·       Energy: having formerly been Director of National Development for SSE in Wales, this is an area Eluned is very familiar with.  She has detailed a range of ambitions for energy in Wales including producing affordable clean energy, increased regulation around sustainable construction, a carbon-neutral public sectors and stronger renewable energy policy.  Eluned has also recently expressed her support for nuclear power.

·       Housing and Regeneration: In terms of regeneration, Morgan was quick to bring economics into play. She stated that “I will investigate the introduction of a Cymru Currency to see if we can encourage people to spend more of our Welsh money locally.” Morgan also added that she will assemble a panel of experts to give advice on revising taxation in Wales who can then investigate how best to support Wales’ town centres.

·       Transport and the M4 Relief Road: Eluned has stated that encouraging active travel and supporting public transport could transform the economy in South Wales, whilst also standing by the election manifesto on which Labour promised to deliver the M4 relief road.

Vaughan Gething:

Vaughan has positioned himself as the candidate for change in the Labour leadership bid.  Using the campaign slogan - ‘ChangeTakesCourage’ - Vaughan asks “What kind of Wales do you think we deserve?” Despite not providing a detailed manifesto, based on interviews and statements, his key policy commitments can be surmised as follows:

·       Energy: Vaughan makes little mention of energy and environmental issues, but has recently expressed support for nuclear power.

·       Housing and Regeneration: Vaughan has been clear that in order to support Wales’ town centres, we need to empower local authorities to ensure they have the financial tools to ensure their communities thrive. He states that he wants to reset the relationship between Councils and the Welsh Government, allowing local authorities to have greater control over the way they spend their budgets.

·       Transport and the M4 Relief Road: For Vaughan, doing nothing with regards to the issue of congestion in Wales is not an option. He adds that this means delivering the M4 relief road.

It is clear there is a range of new policies being put forward by the three candidates in relation to the future of economic development, investment and development in Wales.  It is likely that a collections of these (from all candidates) will be promoted as the Assembly term progresses, with the emphasis depending on who the new Leader is, and how their cabinet is formed moving forward.

Please watch this page or follow us on Twitter @Grasshopper_UK to keep up to date with the Welsh Labour leadership race.

Lewis Clark, Account Executive

Labour Party Conference 2018 – Brexit, renewables and feminism

Thousands of party members, journalists, lobbyists and others descended on Merseyside for the Labour Party’s annual conference this week, as Labour looks towards post-Brexit Britain and the possibility of a forthcoming General Election.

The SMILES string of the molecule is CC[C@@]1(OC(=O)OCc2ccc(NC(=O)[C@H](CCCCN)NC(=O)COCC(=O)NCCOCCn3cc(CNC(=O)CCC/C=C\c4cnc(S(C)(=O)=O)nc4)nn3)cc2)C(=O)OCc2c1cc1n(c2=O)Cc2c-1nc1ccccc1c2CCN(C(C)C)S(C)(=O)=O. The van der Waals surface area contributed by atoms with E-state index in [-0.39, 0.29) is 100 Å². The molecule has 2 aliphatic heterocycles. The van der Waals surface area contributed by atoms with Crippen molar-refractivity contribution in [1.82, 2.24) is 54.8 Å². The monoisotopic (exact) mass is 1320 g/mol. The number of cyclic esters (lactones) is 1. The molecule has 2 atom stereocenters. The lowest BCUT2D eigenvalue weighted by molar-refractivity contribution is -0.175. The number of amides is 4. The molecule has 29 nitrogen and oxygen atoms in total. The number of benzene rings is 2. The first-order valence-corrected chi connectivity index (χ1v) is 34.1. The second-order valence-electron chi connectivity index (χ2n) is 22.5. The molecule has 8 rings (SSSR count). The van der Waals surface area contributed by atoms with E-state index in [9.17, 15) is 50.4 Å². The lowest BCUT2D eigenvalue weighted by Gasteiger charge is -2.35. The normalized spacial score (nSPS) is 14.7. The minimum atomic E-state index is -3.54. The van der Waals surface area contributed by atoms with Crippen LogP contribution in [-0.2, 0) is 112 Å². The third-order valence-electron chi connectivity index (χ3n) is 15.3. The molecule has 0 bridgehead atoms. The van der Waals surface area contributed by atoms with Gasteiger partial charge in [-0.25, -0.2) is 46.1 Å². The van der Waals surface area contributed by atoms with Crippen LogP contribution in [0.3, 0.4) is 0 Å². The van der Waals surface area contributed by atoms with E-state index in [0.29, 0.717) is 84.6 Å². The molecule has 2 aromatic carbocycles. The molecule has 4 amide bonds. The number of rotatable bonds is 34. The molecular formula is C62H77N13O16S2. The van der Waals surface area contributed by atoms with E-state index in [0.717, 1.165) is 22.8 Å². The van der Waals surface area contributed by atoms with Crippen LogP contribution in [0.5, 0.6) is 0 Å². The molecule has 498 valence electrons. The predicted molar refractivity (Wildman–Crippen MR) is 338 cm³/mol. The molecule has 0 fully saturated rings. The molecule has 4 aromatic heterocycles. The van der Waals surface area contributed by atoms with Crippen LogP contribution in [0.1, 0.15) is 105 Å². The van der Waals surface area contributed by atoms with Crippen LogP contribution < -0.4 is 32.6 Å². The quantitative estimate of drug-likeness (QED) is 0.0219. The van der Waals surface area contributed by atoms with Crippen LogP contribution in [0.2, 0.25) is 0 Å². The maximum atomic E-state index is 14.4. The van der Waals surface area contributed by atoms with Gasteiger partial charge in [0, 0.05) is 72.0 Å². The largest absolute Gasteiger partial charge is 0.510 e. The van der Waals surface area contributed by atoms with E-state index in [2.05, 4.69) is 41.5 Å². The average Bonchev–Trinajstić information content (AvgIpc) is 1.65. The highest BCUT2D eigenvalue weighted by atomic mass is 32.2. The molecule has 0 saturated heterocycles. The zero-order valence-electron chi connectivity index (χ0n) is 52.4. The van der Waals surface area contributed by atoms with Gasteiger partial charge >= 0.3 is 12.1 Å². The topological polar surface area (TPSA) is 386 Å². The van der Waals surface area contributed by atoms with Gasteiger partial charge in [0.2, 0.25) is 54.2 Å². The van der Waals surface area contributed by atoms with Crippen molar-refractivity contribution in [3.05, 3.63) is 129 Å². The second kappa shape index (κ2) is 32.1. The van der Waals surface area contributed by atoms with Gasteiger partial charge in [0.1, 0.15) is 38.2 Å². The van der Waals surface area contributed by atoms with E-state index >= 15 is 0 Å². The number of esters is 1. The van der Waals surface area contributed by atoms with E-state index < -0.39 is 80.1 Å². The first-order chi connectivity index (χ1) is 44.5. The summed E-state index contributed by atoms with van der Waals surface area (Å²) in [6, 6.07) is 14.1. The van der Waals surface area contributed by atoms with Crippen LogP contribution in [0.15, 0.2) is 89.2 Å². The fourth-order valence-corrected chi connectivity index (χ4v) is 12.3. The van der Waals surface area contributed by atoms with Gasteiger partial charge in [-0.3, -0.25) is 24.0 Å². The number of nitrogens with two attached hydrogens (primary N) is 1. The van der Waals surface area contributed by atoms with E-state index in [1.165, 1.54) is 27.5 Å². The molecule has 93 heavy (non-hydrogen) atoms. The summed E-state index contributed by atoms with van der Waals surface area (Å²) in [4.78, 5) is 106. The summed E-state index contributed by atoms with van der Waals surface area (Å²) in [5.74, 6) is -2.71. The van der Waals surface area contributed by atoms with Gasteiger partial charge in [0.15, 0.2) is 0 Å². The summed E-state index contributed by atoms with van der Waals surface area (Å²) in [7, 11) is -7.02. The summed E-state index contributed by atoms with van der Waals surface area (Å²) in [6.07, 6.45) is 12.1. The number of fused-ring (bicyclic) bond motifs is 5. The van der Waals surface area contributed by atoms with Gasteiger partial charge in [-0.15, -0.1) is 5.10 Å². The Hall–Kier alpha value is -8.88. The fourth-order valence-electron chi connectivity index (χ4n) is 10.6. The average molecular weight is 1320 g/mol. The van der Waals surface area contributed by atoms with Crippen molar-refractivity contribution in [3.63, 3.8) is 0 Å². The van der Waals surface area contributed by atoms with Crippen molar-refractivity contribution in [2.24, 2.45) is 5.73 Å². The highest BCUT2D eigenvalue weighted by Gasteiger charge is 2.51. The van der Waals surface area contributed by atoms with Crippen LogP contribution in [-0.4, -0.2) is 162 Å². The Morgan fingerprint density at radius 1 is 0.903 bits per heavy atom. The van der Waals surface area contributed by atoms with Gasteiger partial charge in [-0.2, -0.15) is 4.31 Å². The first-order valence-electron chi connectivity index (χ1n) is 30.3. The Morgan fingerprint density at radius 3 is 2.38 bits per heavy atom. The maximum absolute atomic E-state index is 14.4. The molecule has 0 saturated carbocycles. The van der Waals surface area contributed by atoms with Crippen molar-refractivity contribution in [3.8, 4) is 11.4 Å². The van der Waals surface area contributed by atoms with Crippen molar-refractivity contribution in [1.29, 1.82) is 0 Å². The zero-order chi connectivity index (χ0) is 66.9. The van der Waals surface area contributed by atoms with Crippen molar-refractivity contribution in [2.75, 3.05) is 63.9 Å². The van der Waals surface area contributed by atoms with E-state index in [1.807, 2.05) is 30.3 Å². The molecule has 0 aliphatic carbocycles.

While Brexit, nationalisation and a commitment to equality dominated much of the narrative, what became clear was Labour’s determination, up and down Britain, to return to power.

Labour leader Jeremy Corbyn, Shadow Chancellor John McDonnell, and many others, spoke at great lengths of the Britain they want to see, and the best means of achieving it.

One of the key themes to come out of Corbyn’s Leader speech was a commitment to green policies, putting renewable energy and efficiency at the heart of Labour’s offer.

Earlier in the week, Rebecca Long-Bailey the shadow business secretary, set out that the party is committed to reducing greenhouse gas emissions to zero by the middle of the century (the UK’s current goal is an 80% cut by 2050). 

The aim is that almost all of Britain’s homes and businesses would be powered by wind, solar and nuclear power by 2030, including the development of 13,500 onshore and offshore wind turbines, solar panels on thousands of roofs and widescale home insulation.

Critically, Corbyn has chosen to place environmental issues at the centre of the party’s economic offer, with the aim of creating thousands of sustainable, high-skilled jobs, the impact of which would be to tackle joblessness in communities that have borne the brunt of deindustrialisation, whilst also recognising that the environment is a key issue. In addition, Corbyn has promised to back proposals for a tidal power lagoon in Swansea Bay if Labour wins power.

Focusing on Wales, First Minister Carwyn Jones struck a chord with the crowd, not for his beard jokes, but for his wish that the next UK Government in Westminster would be Labour, calling for his English counterparts in Westminster to match Labour’s dominance in Wales.

Jones spoke of Wales’ commitment to sustainability and the transport revolution, whereby trains are being built in Wales, for Wales, and not for profit.

He also spoke of gender-equality, or lack of it, expressing his disappointment that he may need to use his Welsh leadership election nomination to endorse Eluned Morgan AM to ensure there is a woman on the ballot paper this autumn.

Our attention now turns to the forthcoming Conservative Party Conference and also the Plaid Cymru Autumn Conference following today’s election of Adam Price as the new party leader.